With heat pumps taking up centre space in the talk on energy-efficient heating solutions, air source devices represent a significant area of debate and discussion. When it comes to heat pump options, it always pays to know which is most suited to your home before you make a final decision. Today, we look at everything related to air source heat pumps - how they work, performance and efficiency, as well as in which kind of climate these devices perform better.
If you’re keen to find out if this device is the best pick for you and your property, our blog this week is sure to provide you with all the answers. Keep reading for more!
How they work
Given that heat pumps use the air from the external environment in order to power up a property’s heating, cooling, and hot water requirements, these devices are usually placed outdoors. The pump itself requires electricity to run, although usage is slight compared to the heat it produces.
Temperature above absolute zero contains even the most minute amount of heat, and air source heat pumps can extract this heat, even from temperatures as low as 15℃. This process takes places through vapour compression, where hot air is transferred from one place to another. The pump contains two exchanger coils, one that captures hot air and the other that pushes this air through a heating system.
These devices generally work better in hot climates, as this is where it is most effective and efficient. For colder climates, ground source heat pumps options are a better choice, given that heat is drawn through pipes from the ground below.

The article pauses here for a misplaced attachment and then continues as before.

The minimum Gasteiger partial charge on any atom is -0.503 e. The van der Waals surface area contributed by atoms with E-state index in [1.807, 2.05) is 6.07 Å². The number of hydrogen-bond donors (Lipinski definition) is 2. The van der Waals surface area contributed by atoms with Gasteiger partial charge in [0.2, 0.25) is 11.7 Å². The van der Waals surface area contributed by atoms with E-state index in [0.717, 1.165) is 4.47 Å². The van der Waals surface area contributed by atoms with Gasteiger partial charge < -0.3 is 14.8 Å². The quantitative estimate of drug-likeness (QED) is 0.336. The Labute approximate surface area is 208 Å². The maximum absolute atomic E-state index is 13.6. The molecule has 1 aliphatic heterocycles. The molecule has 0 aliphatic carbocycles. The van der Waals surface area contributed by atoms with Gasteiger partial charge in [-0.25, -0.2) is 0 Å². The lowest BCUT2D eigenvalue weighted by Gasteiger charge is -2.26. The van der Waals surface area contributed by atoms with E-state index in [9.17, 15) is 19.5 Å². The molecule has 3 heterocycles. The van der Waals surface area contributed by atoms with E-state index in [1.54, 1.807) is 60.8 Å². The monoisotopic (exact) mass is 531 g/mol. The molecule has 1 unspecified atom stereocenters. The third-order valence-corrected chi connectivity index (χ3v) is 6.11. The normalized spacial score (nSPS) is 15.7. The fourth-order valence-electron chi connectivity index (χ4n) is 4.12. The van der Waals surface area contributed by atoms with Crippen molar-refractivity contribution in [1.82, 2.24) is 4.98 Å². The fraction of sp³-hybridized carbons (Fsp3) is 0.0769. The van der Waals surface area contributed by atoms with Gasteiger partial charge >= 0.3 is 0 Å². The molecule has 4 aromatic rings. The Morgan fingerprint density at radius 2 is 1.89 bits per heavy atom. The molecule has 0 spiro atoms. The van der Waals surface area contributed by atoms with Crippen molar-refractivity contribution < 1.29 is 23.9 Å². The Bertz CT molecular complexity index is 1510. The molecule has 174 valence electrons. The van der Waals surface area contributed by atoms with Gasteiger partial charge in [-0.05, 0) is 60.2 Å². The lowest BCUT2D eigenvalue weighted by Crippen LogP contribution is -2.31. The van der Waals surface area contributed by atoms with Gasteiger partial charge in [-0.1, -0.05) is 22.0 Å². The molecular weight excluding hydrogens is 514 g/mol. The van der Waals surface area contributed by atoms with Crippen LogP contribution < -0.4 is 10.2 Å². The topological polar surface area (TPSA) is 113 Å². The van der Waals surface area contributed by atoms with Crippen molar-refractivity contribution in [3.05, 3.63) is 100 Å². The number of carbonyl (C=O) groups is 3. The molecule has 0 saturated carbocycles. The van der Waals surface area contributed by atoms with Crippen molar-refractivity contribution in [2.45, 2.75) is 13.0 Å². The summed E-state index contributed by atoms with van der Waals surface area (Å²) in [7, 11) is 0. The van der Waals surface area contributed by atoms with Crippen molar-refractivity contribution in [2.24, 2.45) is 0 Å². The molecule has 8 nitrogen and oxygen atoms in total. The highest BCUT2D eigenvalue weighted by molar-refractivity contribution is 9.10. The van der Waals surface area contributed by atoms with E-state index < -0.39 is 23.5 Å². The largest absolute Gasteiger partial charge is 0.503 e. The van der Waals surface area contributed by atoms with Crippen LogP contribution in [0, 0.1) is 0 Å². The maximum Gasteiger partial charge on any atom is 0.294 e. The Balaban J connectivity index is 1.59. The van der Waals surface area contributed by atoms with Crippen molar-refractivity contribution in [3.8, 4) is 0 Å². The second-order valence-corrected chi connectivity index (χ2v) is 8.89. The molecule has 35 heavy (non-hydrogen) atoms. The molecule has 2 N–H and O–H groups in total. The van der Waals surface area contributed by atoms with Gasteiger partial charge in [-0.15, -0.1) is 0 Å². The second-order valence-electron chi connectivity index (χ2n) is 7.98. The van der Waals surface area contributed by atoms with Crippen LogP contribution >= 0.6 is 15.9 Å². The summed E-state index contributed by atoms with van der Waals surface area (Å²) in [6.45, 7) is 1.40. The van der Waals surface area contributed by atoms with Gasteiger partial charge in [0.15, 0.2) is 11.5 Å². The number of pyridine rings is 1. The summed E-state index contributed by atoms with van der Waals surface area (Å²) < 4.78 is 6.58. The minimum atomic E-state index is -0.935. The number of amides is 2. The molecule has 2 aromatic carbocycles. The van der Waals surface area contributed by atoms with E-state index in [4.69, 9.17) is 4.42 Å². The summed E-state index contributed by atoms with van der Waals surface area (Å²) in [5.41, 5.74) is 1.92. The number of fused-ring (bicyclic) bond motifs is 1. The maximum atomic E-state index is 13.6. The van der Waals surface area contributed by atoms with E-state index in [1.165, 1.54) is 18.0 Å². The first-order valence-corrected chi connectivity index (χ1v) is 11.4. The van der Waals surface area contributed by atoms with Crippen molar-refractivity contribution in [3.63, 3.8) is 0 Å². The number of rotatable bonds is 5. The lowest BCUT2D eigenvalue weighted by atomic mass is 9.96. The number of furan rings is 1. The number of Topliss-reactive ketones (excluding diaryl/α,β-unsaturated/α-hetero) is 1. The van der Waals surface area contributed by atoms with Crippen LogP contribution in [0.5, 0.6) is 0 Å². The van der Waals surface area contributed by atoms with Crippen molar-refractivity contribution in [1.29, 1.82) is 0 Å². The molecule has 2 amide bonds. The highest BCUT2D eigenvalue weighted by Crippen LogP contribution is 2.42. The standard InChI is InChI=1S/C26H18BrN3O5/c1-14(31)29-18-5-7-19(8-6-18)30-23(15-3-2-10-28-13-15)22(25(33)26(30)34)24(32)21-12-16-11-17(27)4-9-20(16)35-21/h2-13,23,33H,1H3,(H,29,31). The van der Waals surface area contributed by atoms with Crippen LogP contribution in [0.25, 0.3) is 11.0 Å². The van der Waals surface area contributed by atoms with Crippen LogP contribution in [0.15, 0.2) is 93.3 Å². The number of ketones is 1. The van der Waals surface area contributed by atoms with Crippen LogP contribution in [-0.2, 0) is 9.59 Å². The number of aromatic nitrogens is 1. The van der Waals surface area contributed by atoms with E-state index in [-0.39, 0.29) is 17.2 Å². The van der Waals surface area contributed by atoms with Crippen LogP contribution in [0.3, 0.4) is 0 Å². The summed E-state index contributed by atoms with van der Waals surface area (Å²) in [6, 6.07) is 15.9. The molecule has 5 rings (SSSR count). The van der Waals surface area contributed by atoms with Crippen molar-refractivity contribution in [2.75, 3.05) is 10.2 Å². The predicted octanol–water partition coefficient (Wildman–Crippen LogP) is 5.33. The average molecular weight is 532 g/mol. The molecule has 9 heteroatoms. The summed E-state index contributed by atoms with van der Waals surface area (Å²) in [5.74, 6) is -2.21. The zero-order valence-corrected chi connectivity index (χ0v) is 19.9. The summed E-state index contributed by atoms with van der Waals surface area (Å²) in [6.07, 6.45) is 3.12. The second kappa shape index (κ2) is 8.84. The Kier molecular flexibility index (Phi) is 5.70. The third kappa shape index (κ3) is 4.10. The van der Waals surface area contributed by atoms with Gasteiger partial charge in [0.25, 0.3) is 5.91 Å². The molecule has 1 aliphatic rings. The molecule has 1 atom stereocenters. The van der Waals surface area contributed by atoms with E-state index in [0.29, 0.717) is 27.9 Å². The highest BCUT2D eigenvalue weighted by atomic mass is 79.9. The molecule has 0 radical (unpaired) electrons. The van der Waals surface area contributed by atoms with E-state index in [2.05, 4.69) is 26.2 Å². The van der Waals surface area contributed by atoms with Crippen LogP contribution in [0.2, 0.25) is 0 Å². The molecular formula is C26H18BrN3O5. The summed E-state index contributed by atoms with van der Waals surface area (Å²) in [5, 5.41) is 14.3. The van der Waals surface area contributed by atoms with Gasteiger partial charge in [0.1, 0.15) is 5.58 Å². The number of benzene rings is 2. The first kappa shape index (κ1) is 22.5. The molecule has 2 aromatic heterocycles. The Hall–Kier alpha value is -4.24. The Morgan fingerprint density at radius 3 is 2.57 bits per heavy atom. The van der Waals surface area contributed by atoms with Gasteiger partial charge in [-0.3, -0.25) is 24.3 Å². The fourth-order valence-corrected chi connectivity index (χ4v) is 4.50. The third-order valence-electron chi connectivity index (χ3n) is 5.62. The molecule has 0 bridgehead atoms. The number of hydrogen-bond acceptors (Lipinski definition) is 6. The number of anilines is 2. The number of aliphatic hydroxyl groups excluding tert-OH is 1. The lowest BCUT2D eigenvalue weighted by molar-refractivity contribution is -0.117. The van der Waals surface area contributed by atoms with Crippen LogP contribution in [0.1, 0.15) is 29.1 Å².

The image below provides a succinct overview of how air source devices work.
Types of Air Source Heat Pumps
Here, heat is taken from the outside and supplied into a wet central heating system. Given that the heat produced is cooler than from a traditional boiler, it may be necessary to installer more powerful radiators or underfloor heating systems in a given property.
These devices tend to cost less when fitted into new properties especially when included as part of the building specification.
These devices extract heat from the external environment and disperse it through fans. Unlike air-to-water systems, these do not produce hot water.
When it comes to Air Source Heat Pumps, the time it will take for you to enjoy investment returns depends on just how efficient your system is. This, in turn, will be based on factors including the heating system that’s being replaced, how much money you spent on your device, and how you use your pump.
When it comes to energy savings, heat pump options cut down cost exponentially if you are replacing an LPG boiler system.
In terms of efficiency, air source heat pumps blow traditional competitors, such as oil boilers and fuel heating systems, out of the water. This is because it utilises a freely available, renewable source of energy to provide a property with supreme comfort.
By opting for an air source heat pump, you lower the carbon footprint of your property, the extent of which, however, once again depends on the fuel you are replacing. If you are replacing an entirely electric system with your new heat pump, for instance, CO2 emissions will be greatly lowered as a result. This reduction is less dramatic when it comes to replacing natural gas devices.
Further, if your home is powered up by solar energy, or other renewable sources of power, it’s possible to enjoy increased savings in this process.
For those of you who wish to convert your property into green, comfortable, and energy-efficient space, air source heat pump options represent technology you can trust.
With its high scores of energy savings, energy efficiency, and cost-effective nature, there’s little to ponder about when it comes to choosing a heating system for your home, office, or commercial building.